The announcement of the winner of the 2019 Global Teacher Prize comes as a shock, and surprise to many, as it was not expected that it would be a physics and mathematics teacher from a secondary school in a very remote village in Kenya. Peter Tabichi, a Kenyan who carried the day. The 2019 award of (the best teacher) $ 1 million awards went to Tabichi, who was called on stage by Hugh Jackman, the Holywood star in a ceremony held in Dubai. Tabichi was specifically chosen from 10 finalists who were selected across all corners of the world. Besides them teaching in deep remote villages, towns, and cities, they all advocated for child rights and inclusivity, nurturing students’ abilities and confidence with the use of robotics, technology, and science. The Global Teacher Prize,, is awarded annually to “an exceptional teacher who has made an outstanding contribution to their profession.”
In addition to his commitments in teaching and education, the organizer of the award said that Mr. Tabichi dedicated his life and resources to help the poor and less fortunate. Mr. Tabichi consecutively gave 80% of his salary from teaching to local community activities and projects such as education, peace-building, and sustainable agriculture. This sacrifice won the hearts of many in his community before extending to the award organizers and later across the planet. Mr. Tabichi influenced the lives of his students in a vast number of ways, including promoting peace between different religions and ethnic groups and the introduction of several clubs including science club. He also assists to address the issue of food insecurity, a major challenge in his community which is a famine-prone area. Mr. Tabichi teaches at Keriko Secondary school, which is a mixed school in the Pwani village in a semi-arid part of the Rift Valley in Kenya. In this part of the world, children from diverse religions and cultures learn in a poor environment and in particular poor classrooms. Life can also be so tough in this region when famine and drought are frequent. Early school dropouts, teenage pregnancies, suicide cases, drug abuse, and food shortages are the main challenges in Mr. Tabichi village. Other hardships are, but not limited to; poor internet, a student-teacher ratio of 50:1, less than three computers and poor roads that are impassable during the rainy season and also students walk more than 7km from home to school and back.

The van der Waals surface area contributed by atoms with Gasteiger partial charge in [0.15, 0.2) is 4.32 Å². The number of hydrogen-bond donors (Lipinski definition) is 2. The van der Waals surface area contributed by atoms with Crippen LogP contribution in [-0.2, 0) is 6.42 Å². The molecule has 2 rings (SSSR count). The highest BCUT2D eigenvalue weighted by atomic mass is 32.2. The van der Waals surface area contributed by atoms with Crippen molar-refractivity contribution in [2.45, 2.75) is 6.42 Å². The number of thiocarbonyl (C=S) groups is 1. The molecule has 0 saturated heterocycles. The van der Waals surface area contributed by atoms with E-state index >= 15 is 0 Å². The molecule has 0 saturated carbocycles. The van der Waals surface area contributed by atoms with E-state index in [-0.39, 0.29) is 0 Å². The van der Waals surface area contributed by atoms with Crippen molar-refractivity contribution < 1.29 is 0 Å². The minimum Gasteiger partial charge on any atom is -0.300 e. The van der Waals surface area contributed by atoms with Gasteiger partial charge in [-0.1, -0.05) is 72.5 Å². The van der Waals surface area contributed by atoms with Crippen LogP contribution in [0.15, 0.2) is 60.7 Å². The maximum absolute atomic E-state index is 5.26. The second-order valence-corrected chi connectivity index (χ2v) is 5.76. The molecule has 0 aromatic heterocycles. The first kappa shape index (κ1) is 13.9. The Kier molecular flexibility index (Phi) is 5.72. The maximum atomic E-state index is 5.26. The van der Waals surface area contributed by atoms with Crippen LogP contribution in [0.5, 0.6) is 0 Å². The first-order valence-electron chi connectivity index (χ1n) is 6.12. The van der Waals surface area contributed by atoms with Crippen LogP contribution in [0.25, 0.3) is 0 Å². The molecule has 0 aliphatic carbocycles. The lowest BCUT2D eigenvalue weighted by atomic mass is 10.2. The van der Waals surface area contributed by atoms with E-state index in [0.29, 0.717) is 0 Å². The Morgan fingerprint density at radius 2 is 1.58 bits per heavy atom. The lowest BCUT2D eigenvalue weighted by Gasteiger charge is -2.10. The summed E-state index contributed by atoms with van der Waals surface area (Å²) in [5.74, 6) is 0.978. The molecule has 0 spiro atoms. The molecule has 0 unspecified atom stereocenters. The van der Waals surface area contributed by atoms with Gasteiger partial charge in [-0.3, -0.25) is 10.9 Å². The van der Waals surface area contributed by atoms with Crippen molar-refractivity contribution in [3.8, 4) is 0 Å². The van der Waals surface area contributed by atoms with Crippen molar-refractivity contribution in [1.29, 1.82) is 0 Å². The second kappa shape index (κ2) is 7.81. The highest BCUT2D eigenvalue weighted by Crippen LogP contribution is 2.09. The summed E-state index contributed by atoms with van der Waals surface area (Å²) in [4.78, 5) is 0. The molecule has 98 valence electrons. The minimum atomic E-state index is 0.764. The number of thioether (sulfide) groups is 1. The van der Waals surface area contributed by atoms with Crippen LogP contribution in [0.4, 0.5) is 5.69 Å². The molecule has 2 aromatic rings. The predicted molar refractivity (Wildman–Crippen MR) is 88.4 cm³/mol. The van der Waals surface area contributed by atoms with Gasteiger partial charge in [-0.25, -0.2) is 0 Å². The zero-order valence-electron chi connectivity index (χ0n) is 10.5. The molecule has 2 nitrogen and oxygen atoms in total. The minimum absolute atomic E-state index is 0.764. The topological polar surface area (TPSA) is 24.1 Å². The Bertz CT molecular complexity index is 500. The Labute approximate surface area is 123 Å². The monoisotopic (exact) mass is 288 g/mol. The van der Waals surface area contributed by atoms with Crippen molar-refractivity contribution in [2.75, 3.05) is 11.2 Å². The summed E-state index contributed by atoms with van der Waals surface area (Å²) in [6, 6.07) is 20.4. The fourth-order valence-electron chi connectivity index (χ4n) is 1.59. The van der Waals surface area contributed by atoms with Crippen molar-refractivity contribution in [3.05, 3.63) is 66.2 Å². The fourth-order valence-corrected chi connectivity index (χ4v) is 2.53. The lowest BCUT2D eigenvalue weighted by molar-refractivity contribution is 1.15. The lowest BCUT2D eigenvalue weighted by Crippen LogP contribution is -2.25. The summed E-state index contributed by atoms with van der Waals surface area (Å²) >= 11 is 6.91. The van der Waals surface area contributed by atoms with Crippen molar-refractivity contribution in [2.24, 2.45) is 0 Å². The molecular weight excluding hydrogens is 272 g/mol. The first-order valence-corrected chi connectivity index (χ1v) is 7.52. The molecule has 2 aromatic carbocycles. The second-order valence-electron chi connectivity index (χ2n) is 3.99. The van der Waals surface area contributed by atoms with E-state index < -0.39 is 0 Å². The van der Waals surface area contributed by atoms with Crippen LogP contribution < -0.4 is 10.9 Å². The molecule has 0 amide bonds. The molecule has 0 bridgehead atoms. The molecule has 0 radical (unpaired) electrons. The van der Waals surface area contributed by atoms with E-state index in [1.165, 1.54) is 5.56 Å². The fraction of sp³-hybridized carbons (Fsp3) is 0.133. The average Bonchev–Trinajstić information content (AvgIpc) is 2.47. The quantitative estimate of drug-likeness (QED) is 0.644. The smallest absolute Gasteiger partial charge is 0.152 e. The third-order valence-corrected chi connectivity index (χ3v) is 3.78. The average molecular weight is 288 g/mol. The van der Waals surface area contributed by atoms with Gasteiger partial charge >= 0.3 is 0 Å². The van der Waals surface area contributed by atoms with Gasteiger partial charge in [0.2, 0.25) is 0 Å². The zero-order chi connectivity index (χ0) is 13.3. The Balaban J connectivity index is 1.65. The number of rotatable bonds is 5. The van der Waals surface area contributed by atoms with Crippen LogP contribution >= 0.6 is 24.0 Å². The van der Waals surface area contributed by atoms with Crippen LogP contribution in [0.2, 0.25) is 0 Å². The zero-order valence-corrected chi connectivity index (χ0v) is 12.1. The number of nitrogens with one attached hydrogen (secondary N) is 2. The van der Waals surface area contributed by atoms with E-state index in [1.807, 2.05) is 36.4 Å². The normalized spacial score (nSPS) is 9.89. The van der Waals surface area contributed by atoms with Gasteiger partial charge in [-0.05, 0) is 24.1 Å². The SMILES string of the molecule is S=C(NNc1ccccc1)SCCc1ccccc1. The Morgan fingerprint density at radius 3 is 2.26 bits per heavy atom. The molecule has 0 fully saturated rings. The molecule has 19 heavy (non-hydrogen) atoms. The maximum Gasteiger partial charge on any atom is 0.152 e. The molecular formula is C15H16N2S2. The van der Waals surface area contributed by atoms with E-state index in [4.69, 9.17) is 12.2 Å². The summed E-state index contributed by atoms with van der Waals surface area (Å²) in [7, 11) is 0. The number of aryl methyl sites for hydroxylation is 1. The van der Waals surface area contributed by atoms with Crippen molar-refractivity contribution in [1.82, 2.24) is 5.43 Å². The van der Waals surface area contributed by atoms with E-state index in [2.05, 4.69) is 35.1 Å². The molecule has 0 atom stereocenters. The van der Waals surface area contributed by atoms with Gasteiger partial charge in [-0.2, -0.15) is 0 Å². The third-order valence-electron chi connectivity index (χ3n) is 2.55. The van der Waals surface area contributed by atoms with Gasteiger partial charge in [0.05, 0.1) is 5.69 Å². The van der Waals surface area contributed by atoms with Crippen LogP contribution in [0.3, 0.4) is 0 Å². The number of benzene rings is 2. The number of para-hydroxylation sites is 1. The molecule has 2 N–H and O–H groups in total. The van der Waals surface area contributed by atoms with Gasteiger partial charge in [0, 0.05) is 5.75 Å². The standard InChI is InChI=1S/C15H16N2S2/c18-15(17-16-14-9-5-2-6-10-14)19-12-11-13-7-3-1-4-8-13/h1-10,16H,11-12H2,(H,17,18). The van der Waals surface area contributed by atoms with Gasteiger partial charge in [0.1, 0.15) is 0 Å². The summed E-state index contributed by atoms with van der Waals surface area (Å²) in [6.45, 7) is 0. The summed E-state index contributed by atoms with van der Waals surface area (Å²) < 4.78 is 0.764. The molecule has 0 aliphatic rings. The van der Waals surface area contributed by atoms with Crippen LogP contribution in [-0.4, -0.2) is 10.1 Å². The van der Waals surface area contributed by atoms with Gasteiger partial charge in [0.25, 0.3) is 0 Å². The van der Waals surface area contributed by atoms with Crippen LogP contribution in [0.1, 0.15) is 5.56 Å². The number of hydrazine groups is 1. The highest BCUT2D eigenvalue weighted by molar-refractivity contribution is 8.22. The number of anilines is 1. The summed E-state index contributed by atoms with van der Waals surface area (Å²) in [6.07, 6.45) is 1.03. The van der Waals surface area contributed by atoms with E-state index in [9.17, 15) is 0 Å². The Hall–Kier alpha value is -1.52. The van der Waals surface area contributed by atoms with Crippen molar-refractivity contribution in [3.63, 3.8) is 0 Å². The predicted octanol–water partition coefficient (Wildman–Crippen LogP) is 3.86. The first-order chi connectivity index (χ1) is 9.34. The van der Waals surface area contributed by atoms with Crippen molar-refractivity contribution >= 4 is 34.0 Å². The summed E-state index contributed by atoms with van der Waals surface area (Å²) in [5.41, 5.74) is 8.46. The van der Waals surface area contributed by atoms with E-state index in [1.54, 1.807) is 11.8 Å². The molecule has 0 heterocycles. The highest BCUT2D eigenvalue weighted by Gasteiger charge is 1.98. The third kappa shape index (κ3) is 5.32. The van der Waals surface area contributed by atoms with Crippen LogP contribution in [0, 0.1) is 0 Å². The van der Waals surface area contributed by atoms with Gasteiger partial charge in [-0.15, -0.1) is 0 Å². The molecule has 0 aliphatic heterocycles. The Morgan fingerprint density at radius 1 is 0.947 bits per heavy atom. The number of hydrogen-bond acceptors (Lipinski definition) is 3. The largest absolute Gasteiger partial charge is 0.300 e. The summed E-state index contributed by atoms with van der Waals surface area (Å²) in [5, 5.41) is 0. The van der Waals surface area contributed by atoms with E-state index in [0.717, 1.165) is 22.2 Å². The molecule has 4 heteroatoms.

“I felt that the surrounding communities, they also needed my help. I said let me help and extend the same love to the surrounding community, and that’s what made me come to this school,” Mr. Tabichi said in a video interview.
Mr. Tabichi’s journey started right from nurturing and introducing science club, which helped many students to design their projects so well to earn a chance in the national competition. He mentored his students through engineering and science fair 2018 act of Kenya, where students showcased a device, they had just innovated to help deaf and blind people to measure objects. He also greatly helped his school to emerge first nationally in the category of public school (Ridenhour, 2019). The physics and mathematics teacher also qualified to participate in the international science and engineering fair 2019 in Arizona, USA. All these achievements and commitments made Mr. Tabichi the best among his colleagues who had participated in the award event. It is evident that everyday Africa turns a new page and a new chapter as well. Although the award was a personal achievement, it’s a broad reflection of the great youths of Africa with great abilities and potentials.